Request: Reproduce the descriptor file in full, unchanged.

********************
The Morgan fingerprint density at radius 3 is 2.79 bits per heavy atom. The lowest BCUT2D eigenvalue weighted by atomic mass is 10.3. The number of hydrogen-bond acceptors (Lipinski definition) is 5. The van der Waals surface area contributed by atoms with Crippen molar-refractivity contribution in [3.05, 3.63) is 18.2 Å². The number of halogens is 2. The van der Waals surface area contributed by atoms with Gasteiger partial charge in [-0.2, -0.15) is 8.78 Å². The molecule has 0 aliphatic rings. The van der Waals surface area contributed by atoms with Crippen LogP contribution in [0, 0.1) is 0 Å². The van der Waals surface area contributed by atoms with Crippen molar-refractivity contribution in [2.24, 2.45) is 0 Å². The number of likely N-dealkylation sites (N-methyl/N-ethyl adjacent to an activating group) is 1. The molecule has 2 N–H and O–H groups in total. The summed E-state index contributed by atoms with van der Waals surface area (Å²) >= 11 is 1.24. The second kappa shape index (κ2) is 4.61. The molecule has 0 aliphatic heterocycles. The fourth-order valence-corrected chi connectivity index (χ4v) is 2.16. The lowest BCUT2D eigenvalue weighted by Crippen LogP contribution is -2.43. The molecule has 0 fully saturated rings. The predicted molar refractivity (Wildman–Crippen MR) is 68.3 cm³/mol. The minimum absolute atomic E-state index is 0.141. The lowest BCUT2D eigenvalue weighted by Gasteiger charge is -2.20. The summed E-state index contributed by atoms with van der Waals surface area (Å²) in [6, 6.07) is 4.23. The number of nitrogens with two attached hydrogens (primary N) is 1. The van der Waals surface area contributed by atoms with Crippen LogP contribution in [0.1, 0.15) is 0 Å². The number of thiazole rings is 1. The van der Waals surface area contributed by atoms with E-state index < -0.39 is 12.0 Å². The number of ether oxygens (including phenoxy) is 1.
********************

The Morgan fingerprint density at radius 3 is 2.79 bits per heavy atom. The lowest BCUT2D eigenvalue weighted by atomic mass is 10.3. The number of hydrogen-bond acceptors (Lipinski definition) is 5. The van der Waals surface area contributed by atoms with Crippen molar-refractivity contribution in [3.05, 3.63) is 18.2 Å². The number of halogens is 2. The van der Waals surface area contributed by atoms with Gasteiger partial charge in [-0.2, -0.15) is 8.78 Å². The molecule has 0 aliphatic rings. The van der Waals surface area contributed by atoms with Crippen LogP contribution in [0, 0.1) is 0 Å². The van der Waals surface area contributed by atoms with Crippen molar-refractivity contribution in [2.24, 2.45) is 0 Å². The number of likely N-dealkylation sites (N-methyl/N-ethyl adjacent to an activating group) is 1. The molecule has 2 N–H and O–H groups in total. The summed E-state index contributed by atoms with van der Waals surface area (Å²) >= 11 is 1.24. The second kappa shape index (κ2) is 4.61. The molecule has 0 aliphatic heterocycles. The fourth-order valence-corrected chi connectivity index (χ4v) is 2.16. The lowest BCUT2D eigenvalue weighted by Crippen LogP contribution is -2.43. The molecule has 0 fully saturated rings. The predicted molar refractivity (Wildman–Crippen MR) is 68.3 cm³/mol. The minimum absolute atomic E-state index is 0.141. The lowest BCUT2D eigenvalue weighted by Gasteiger charge is -2.20. The summed E-state index contributed by atoms with van der Waals surface area (Å²) in [6, 6.07) is 4.23. The number of nitrogens with two attached hydrogens (primary N) is 1. The van der Waals surface area contributed by atoms with Crippen LogP contribution in [0.1, 0.15) is 0 Å². The number of thiazole rings is 1. The van der Waals surface area contributed by atoms with E-state index < -0.39 is 12.0 Å². The number of ether oxygens (including phenoxy) is 1.